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Diet & Nutrition

How my migraine changed everything

No one likes getting migraine but for Kerri Sackville, it gave her a fresh start.

I’d had a rough few weeks. Single parenthood. Deadlines. Work pressure. A teenage birthday party. Friend issues. No exercise. And a crazed chocolate binge.
I’d been running on empty for a while.
Something had to give. And it did, quite dramatically.
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I woke one Friday morning with the room spinning. I tried getting up, lying down, drinking a glass of water, eating a piece of fruit… nothing helped. Somehow I managed to get the kids ready for school; I had to, there was simply no other choice. But the moment they were out the door I collapsed back into bed, and slept for another two hours.
When I woke again, the dizziness had been replaced with a pounding, nauseous migraine. I popped pill after pill but nothing would shift it. I felt absolutely dire.
Still, I was racked with anxiety about all I had to do. There were chores piling up, mess to be cleaned, and work deadlines ticking over. And so I hauled myself up, sat down at my computer, and tried to write my next column.
Well, ‘tried’ was the operative word. It was like typing under water. After ten minutes I was staring at a blank screen, my headache was worse and I was swimming with fatigue. I simply had to go back to sleep.
I tried to get up when the kids came home from school, but pain and exhaustion drove me back to bed. By now I was panic stricken about all I had to do. I was falling behind with work. The laundry was out of control. I hadn’t done my invoicing. I hadn’t even showered.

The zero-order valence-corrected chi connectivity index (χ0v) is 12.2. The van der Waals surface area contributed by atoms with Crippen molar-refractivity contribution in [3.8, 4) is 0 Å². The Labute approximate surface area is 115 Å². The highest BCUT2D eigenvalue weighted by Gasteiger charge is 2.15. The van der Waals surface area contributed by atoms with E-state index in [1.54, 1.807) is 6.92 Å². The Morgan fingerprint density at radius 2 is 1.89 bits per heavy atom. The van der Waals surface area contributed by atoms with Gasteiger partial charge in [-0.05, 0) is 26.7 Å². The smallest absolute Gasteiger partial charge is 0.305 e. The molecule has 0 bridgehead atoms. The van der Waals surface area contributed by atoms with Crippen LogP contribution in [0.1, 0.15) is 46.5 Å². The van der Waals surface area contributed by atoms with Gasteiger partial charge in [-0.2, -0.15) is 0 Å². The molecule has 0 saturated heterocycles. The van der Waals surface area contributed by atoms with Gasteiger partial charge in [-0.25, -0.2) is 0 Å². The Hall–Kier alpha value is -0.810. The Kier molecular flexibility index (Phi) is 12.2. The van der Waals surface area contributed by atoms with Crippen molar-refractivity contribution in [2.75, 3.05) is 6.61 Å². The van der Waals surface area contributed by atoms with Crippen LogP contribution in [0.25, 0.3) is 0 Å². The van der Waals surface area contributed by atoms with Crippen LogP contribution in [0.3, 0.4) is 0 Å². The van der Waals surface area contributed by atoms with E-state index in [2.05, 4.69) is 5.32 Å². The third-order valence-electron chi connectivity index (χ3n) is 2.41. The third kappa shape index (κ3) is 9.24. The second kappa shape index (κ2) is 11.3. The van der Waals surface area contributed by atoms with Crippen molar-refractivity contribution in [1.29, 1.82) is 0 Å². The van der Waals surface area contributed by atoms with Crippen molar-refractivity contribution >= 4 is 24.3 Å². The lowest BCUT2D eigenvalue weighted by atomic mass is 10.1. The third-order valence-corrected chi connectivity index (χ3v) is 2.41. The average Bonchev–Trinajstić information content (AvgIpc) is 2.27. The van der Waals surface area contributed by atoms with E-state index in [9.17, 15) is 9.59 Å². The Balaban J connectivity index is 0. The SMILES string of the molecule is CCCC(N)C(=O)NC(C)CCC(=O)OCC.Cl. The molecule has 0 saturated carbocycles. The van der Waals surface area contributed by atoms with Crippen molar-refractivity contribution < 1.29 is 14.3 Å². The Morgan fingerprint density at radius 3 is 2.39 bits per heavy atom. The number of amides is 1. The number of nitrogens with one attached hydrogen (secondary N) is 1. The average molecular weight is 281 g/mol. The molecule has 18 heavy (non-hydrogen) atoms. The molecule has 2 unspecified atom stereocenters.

But I had no choice. I couldn’t move. My ex took the kids for dinner and I slept again till morning.
The following day my migraine was worse and I knew I couldn’t function. I couldn’t write, or do housework, or even prepare my kids a meal. I was defeated.
“I’m sorry,” I told the kids. “I can’t help you today. You have to look after yourselves.”
They did. They rallied. And whilst they sorted themselves out in the kitchen, I sank back into my pillows. And for the first time in – I don’t know, weeks? months? years? – I truly surrendered. I surrendered because I had no choice. There was nothing I could do but sleep and take pills and sleep again. The house and work and kids would have to wait. I was completely free of care. My only focus was to get through the migraine.
And I did. By late afternoon, the fog had cleared. I was out of my migraine coma.
I joined my kids, suddenly elated simply to be out of pain. The stress that had weighed me down had lifted. I felt light, unburdened, and fresh. I felt better than I had in weeks.
Now, just to be clear, I don’t think my migraine was a blessing. I would greatly have preferred not to have gone through two days of agony.
But there was something very cathartic about the entire experience. It was as though all my stress, tension and anxiety was channelled into one fiery brain explosion, and once it burned out, I was renewed.
Still, I don’t want that kind of renewal again. I am striving to pace myself and stay more relaxed so that I can avoid another two day outage.
Forty hours in bed with a fistful of painkillers led to a new beginning. But a few hours with a book and a nice cup of tea would be a whole lot easier to take.
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